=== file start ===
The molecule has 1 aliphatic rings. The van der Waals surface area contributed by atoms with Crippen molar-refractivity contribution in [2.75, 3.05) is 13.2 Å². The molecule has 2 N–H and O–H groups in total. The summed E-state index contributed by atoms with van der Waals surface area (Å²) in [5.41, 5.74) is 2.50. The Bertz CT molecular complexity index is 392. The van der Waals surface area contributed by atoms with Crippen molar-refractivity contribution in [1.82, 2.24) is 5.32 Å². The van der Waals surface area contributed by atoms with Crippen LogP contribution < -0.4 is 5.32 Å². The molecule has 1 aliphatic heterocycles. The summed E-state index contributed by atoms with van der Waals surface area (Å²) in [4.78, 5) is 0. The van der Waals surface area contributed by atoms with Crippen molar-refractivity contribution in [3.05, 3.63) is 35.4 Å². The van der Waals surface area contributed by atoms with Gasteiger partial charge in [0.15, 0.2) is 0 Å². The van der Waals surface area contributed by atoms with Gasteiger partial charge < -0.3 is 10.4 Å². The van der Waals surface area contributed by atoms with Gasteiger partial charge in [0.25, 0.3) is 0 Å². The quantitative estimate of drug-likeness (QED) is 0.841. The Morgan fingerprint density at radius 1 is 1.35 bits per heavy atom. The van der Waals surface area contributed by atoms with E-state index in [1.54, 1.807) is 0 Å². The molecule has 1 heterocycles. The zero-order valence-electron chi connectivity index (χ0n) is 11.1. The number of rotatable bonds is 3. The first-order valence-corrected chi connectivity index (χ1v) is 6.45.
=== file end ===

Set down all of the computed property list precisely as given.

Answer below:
The molecule has 1 aliphatic rings. The van der Waals surface area contributed by atoms with Crippen molar-refractivity contribution in [2.75, 3.05) is 13.2 Å². The molecule has 2 N–H and O–H groups in total. The summed E-state index contributed by atoms with van der Waals surface area (Å²) in [5.41, 5.74) is 2.50. The Bertz CT molecular complexity index is 392. The van der Waals surface area contributed by atoms with Crippen molar-refractivity contribution in [1.82, 2.24) is 5.32 Å². The van der Waals surface area contributed by atoms with Crippen LogP contribution < -0.4 is 5.32 Å². The molecule has 1 aliphatic heterocycles. The summed E-state index contributed by atoms with van der Waals surface area (Å²) in [4.78, 5) is 0. The van der Waals surface area contributed by atoms with Crippen molar-refractivity contribution in [3.05, 3.63) is 35.4 Å². The van der Waals surface area contributed by atoms with Gasteiger partial charge in [0.15, 0.2) is 0 Å². The van der Waals surface area contributed by atoms with Gasteiger partial charge < -0.3 is 10.4 Å². The van der Waals surface area contributed by atoms with Gasteiger partial charge in [0.25, 0.3) is 0 Å². The quantitative estimate of drug-likeness (QED) is 0.841. The Morgan fingerprint density at radius 1 is 1.35 bits per heavy atom. The van der Waals surface area contributed by atoms with E-state index in [1.54, 1.807) is 0 Å². The molecule has 1 heterocycles. The zero-order valence-electron chi connectivity index (χ0n) is 11.1. The number of rotatable bonds is 3. The first-order valence-corrected chi connectivity index (χ1v) is 6.45.